Oriental fruit fly infestations can ruin more than 400 types of fruits and vegetables. Photo by Stephanie Gayle, USDA-ARS.
There’s a good reason why USDA and the Florida Department of Agriculture and Consumer Services (FDACS) constantly monitor more than 56,000 fruit fly traps they have strategically placed across Florida. An outbreak of exotic fruit flies—one of the most destructive pests of fruit and vegetables—could threaten Florida’s powerhouse agricultural industry. By detecting these pests early and responding rapidly, USDA, FDACS, county officials, and growers can avoid large-scale agricultural losses and keep valuable export markets open.
In August 2015, some of those traps captured Oriental fruit flies (OFF) in Miami-Dade County.
The OFF attacks more than 430 different fruits, vegetables, and nuts, including avocado, mango, guava, papaya, and pitaya. All of these crops and more grow in the county, which is Florida’s top producer of tropical fruit, tropical vegetables, and ornamental nurseries. The county’s $1.6 billion agricultural industry supports 11,000 jobs. Read more »
Special tours continue to be a part of Colusa Glenn Subwatershed Program’s educational outreach to growers to encourage the use of good conservation management practices. NRCS photo.
Water in California’s Walker Creek is now safer for residents, farmers and wildlife because of the hard work of conservationists, with funding made available through Bay Delta Initiative, (BDI), an effort of USDA’s Natural Resources Conservation Service, (NRCS).
The Bay Delta region, located in the Sacramento and San Joaquin watersheds of California, encompasses over 38 million acres and is one of the most important estuary systems in the nation. BDI helps clean and conserve water in this region as well as enhance wildlife habitat. Read more »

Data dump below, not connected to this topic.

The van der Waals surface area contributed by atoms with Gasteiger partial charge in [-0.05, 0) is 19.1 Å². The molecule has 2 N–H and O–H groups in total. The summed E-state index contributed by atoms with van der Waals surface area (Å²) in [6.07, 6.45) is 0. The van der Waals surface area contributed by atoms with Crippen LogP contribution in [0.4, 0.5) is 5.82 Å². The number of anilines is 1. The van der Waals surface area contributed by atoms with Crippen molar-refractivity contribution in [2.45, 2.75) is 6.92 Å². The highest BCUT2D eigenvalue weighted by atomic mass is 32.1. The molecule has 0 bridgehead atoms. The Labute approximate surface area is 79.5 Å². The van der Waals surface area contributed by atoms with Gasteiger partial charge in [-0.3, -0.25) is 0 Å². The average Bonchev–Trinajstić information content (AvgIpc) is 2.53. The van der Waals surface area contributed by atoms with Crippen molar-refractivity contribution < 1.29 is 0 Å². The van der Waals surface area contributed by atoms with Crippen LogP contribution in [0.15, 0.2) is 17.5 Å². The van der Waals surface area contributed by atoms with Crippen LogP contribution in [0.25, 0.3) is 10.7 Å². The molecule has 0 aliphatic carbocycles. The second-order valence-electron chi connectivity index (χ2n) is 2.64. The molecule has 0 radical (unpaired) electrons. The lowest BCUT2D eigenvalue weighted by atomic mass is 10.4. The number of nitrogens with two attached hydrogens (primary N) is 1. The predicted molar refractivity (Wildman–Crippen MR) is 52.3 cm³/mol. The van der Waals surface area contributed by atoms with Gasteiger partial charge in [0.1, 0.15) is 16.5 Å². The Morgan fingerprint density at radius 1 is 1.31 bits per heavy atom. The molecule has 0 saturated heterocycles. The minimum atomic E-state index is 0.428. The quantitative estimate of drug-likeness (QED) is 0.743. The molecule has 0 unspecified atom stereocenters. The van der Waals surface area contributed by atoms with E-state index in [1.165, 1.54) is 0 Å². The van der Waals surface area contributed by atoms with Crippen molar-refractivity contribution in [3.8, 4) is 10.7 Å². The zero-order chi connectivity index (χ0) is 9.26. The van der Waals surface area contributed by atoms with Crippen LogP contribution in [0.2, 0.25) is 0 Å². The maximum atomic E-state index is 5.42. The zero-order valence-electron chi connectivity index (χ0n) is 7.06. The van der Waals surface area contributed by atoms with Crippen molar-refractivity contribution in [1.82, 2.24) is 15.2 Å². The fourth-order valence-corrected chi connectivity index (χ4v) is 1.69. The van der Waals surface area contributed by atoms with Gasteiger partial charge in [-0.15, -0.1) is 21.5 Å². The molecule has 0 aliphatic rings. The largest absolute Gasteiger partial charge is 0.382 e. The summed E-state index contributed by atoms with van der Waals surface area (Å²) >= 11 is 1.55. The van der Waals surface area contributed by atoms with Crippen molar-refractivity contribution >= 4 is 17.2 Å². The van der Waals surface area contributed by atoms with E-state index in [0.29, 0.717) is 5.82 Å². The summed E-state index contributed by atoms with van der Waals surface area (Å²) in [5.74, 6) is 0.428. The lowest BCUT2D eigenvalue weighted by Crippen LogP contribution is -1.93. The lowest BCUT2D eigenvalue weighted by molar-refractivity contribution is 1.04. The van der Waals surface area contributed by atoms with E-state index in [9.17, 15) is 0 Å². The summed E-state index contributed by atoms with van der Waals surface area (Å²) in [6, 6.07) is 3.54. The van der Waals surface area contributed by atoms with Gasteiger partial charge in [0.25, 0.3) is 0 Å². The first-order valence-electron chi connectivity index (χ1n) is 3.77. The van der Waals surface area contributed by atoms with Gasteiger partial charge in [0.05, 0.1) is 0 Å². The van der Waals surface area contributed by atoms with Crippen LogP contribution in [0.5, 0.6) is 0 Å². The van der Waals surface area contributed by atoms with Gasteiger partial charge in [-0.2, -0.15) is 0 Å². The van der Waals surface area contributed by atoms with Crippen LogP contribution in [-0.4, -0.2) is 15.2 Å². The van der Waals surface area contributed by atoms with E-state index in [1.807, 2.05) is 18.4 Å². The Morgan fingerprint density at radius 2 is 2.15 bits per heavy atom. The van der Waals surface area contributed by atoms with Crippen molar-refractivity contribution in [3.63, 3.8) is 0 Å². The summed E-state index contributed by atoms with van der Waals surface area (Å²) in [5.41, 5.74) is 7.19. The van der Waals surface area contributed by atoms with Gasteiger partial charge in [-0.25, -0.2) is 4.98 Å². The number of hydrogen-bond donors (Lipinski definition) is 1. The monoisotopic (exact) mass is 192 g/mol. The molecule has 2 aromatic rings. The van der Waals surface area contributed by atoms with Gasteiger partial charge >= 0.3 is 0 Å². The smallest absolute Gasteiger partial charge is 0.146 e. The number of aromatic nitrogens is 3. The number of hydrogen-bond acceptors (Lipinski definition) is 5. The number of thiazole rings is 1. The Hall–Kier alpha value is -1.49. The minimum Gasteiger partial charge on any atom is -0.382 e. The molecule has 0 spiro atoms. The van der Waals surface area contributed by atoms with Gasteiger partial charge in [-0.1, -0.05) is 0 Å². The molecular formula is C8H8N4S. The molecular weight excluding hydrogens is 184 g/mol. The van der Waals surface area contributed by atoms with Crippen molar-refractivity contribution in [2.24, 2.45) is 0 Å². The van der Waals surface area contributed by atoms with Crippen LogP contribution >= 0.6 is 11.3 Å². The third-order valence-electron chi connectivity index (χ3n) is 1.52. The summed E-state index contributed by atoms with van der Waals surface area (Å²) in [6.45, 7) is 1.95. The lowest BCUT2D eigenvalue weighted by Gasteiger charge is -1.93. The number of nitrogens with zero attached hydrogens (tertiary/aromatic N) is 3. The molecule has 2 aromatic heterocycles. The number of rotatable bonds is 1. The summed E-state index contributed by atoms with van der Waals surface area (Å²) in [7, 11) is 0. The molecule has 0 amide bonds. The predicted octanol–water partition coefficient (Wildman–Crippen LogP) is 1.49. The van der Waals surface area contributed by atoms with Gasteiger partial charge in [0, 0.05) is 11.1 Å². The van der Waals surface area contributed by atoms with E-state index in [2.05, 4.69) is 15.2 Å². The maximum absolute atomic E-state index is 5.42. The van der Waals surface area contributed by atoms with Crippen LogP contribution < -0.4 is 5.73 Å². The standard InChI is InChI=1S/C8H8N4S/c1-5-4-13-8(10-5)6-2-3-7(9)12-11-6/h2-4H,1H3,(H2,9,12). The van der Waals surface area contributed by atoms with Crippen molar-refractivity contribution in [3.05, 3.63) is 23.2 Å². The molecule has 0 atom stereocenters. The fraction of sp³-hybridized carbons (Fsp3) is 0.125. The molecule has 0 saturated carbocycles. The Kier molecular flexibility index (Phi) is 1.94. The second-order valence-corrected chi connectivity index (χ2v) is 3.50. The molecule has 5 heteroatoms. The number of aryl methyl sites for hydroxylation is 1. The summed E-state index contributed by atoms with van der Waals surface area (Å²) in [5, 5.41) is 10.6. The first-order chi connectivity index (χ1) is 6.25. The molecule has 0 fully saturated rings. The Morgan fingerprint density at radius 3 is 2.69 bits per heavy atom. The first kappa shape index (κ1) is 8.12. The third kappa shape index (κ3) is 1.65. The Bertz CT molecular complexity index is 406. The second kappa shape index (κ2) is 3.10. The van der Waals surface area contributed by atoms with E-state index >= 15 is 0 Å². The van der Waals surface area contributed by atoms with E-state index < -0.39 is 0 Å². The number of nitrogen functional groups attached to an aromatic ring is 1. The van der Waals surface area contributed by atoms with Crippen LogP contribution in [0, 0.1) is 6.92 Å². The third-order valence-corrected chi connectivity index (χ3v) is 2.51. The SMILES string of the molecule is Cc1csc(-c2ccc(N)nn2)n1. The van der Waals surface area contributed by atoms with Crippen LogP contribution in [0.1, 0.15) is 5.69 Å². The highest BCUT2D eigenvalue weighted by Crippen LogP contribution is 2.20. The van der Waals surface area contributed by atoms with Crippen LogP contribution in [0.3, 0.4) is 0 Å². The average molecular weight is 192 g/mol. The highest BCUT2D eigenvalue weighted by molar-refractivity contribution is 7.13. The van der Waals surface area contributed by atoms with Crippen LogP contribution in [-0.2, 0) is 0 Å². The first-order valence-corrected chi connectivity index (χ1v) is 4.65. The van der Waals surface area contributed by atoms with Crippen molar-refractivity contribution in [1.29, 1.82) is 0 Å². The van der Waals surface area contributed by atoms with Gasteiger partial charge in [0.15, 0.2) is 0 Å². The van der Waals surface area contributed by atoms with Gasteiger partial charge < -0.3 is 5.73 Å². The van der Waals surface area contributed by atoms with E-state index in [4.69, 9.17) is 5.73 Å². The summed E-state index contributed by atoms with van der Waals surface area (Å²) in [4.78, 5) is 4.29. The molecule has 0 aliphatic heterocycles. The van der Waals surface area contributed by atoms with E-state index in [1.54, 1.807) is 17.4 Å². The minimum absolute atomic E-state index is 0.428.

The black dot on this honey bee is a varroa mite--a parasite that sucks vital fluids like a tick, although it also acts like a mosquito transmitting viruses and other pathogens to the bee.
This post is part of the Science Tuesday feature series on the USDA blog. Check back each week as we showcase stories and news from the USDA’s rich science and research portfolio.
You’ve probably heard that the honey bees in this country are in trouble, with about one-third of our managed colonies dying off every winter. Later this week, we will learn how the honey bees survived this winter. With severe weather in a number of areas in the U.S. this winter, a number of us concerned about bees will be closely watching the results.
While scientists continue work to identify all the factors that have lead to honey bee losses, it is clear that there are biological and environmental stresses that have created a complex challenge that will take a complex, multi-faceted approach to solve. Parasites, diseases, pesticides, narrow genetic diversity in honey bee colonies, and less access to diverse forage all play a role in colony declines. To confront this diverse mix of challenges, we require a mix of solutions – the odds are that we won’t find one magic fix to help our honey bees. Read more »